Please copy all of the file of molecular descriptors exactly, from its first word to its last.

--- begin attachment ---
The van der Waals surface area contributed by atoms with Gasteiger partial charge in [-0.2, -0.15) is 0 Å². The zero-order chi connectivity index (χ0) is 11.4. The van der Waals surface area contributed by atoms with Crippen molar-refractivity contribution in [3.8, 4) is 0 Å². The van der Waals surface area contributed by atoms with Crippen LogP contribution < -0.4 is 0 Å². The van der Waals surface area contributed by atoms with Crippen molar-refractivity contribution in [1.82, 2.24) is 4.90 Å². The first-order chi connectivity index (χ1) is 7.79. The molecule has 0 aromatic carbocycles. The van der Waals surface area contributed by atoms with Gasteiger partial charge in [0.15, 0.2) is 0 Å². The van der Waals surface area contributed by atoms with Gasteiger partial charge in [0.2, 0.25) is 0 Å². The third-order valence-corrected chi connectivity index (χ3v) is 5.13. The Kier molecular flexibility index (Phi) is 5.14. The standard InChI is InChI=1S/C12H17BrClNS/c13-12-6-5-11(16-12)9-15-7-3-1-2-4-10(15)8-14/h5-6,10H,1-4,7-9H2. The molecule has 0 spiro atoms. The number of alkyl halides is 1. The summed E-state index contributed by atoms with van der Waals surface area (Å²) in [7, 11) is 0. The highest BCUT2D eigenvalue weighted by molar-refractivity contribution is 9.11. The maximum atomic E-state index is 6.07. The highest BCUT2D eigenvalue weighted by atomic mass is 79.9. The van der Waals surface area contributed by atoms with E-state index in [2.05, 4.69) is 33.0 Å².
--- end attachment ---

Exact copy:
The van der Waals surface area contributed by atoms with Gasteiger partial charge in [-0.2, -0.15) is 0 Å². The zero-order chi connectivity index (χ0) is 11.4. The van der Waals surface area contributed by atoms with Crippen molar-refractivity contribution in [3.8, 4) is 0 Å². The van der Waals surface area contributed by atoms with Crippen LogP contribution < -0.4 is 0 Å². The van der Waals surface area contributed by atoms with Crippen molar-refractivity contribution in [1.82, 2.24) is 4.90 Å². The first-order chi connectivity index (χ1) is 7.79. The molecule has 0 aromatic carbocycles. The van der Waals surface area contributed by atoms with Gasteiger partial charge in [0.15, 0.2) is 0 Å². The van der Waals surface area contributed by atoms with Gasteiger partial charge in [0.2, 0.25) is 0 Å². The third-order valence-corrected chi connectivity index (χ3v) is 5.13. The Kier molecular flexibility index (Phi) is 5.14. The standard InChI is InChI=1S/C12H17BrClNS/c13-12-6-5-11(16-12)9-15-7-3-1-2-4-10(15)8-14/h5-6,10H,1-4,7-9H2. The molecule has 0 spiro atoms. The number of alkyl halides is 1. The summed E-state index contributed by atoms with van der Waals surface area (Å²) in [7, 11) is 0. The highest BCUT2D eigenvalue weighted by molar-refractivity contribution is 9.11. The maximum atomic E-state index is 6.07. The highest BCUT2D eigenvalue weighted by atomic mass is 79.9. The van der Waals surface area contributed by atoms with E-state index in [2.05, 4.69) is 33.0 Å².